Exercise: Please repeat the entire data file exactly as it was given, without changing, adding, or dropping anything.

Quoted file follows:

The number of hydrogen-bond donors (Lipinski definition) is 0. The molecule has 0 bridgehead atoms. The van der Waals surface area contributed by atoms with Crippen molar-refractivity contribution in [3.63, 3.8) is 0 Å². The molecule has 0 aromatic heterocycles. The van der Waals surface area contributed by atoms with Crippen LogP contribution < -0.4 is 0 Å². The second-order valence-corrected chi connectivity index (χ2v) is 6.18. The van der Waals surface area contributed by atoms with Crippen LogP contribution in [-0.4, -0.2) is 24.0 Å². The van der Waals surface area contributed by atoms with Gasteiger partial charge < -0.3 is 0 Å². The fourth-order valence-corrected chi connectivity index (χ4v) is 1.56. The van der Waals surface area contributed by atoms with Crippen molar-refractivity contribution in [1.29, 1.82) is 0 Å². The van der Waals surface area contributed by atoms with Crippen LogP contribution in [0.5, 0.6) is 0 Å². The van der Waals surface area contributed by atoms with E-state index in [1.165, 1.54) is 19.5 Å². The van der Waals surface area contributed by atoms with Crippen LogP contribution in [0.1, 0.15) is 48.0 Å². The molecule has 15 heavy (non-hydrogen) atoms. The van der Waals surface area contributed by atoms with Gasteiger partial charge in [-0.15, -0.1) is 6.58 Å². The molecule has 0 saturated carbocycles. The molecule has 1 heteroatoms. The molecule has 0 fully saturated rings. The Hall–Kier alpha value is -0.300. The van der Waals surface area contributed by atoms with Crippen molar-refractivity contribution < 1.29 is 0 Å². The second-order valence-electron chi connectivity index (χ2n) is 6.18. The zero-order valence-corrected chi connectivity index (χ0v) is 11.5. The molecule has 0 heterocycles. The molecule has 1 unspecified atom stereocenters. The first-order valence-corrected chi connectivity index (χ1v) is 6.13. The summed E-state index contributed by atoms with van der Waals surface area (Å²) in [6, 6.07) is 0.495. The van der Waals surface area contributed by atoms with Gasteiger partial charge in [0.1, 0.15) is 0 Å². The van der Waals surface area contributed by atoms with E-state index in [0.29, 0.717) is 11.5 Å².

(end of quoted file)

The number of hydrogen-bond donors (Lipinski definition) is 0. The molecule has 0 bridgehead atoms. The van der Waals surface area contributed by atoms with Crippen molar-refractivity contribution in [3.63, 3.8) is 0 Å². The molecule has 0 aromatic heterocycles. The van der Waals surface area contributed by atoms with Crippen LogP contribution < -0.4 is 0 Å². The second-order valence-corrected chi connectivity index (χ2v) is 6.18. The van der Waals surface area contributed by atoms with Crippen LogP contribution in [-0.4, -0.2) is 24.0 Å². The van der Waals surface area contributed by atoms with Gasteiger partial charge < -0.3 is 0 Å². The fourth-order valence-corrected chi connectivity index (χ4v) is 1.56. The van der Waals surface area contributed by atoms with Crippen molar-refractivity contribution in [1.29, 1.82) is 0 Å². The van der Waals surface area contributed by atoms with Crippen LogP contribution in [0.5, 0.6) is 0 Å². The van der Waals surface area contributed by atoms with E-state index in [1.165, 1.54) is 19.5 Å². The van der Waals surface area contributed by atoms with Crippen LogP contribution in [0.1, 0.15) is 48.0 Å². The molecule has 15 heavy (non-hydrogen) atoms. The van der Waals surface area contributed by atoms with Gasteiger partial charge in [-0.15, -0.1) is 6.58 Å². The molecule has 0 saturated carbocycles. The molecule has 1 heteroatoms. The molecule has 0 fully saturated rings. The Hall–Kier alpha value is -0.300. The van der Waals surface area contributed by atoms with Crippen molar-refractivity contribution < 1.29 is 0 Å². The second-order valence-electron chi connectivity index (χ2n) is 6.18. The zero-order valence-corrected chi connectivity index (χ0v) is 11.5. The molecule has 0 heterocycles. The molecule has 1 unspecified atom stereocenters. The first-order valence-corrected chi connectivity index (χ1v) is 6.13. The summed E-state index contributed by atoms with van der Waals surface area (Å²) in [6, 6.07) is 0.495. The van der Waals surface area contributed by atoms with Gasteiger partial charge in [0.1, 0.15) is 0 Å². The van der Waals surface area contributed by atoms with E-state index in [0.29, 0.717) is 11.5 Å².